The Fourth Sunday After Pentecost

Have you ever had the experience where someone shares their thoughts about who you are or something you did, and for whatever reason, as they share these thoughts, you realize that you are known by them? Somehow in the way they speak about you, you realize that they really know you. This can be both an unsettling and comforting experience. Unsettling because we can feel exposed before a real knowledge of who we are and Comforting because we can also feel that life passes us by as though we were invisible. But either way, to be known is a great gift.

Perhaps this is why we Christians rehearse the fact that we are known in the very depths of our being right at the beginning of our gathered worship services: Almighty God, to you all hearts are open, all desires known, and from you no secrets are hid…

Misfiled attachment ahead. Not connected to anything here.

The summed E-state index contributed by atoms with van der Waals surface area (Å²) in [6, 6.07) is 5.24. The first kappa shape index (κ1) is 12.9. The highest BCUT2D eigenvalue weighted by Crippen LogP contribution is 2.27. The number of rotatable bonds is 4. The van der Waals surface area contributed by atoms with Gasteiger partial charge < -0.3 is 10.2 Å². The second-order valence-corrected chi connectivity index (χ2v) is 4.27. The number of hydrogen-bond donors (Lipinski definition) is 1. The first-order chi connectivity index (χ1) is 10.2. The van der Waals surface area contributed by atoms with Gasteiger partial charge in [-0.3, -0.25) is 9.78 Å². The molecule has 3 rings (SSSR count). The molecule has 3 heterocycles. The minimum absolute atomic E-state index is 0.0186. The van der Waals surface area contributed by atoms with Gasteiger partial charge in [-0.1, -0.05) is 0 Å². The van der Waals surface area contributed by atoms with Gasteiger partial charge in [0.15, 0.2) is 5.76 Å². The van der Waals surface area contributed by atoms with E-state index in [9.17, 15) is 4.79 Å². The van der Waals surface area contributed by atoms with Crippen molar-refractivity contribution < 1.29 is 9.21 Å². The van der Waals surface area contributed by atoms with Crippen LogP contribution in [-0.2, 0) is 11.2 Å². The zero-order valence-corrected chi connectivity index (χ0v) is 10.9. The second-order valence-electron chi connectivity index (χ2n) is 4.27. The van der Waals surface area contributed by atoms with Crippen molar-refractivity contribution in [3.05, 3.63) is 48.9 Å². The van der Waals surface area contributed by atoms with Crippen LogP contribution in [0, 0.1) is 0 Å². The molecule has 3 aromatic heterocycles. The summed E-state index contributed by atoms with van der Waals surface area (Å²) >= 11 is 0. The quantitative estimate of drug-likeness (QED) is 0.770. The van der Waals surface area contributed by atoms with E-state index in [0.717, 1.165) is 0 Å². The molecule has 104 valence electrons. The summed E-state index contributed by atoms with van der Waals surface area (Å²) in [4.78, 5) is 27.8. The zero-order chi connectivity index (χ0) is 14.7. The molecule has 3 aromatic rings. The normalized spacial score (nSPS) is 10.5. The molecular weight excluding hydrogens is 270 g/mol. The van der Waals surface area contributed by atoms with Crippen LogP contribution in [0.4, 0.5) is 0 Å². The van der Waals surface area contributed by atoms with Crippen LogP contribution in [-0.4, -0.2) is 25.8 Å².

This Sunday, I would like to take a look at this prayer, the Collect for Purity, the prayer we pray every week with the hope that we might be enabled to grasp—or better, be grasped by—the reality that we are known—and known in such a way that doesn’t simply confirm what we know about ourselves, but in fact, to be known in this way reveals to us who we are. Is it possible that our knowledge of ourselves isn’t the most truthful or the most accurate knowledge there is about us? What if there is a knowledge of us that is more true, more beautiful and more good than any knowledge of ourselves ever could be? Could we hear it? Could we acknowledge it?

I look forward to exploring this with all of you on Sunday—see you then!




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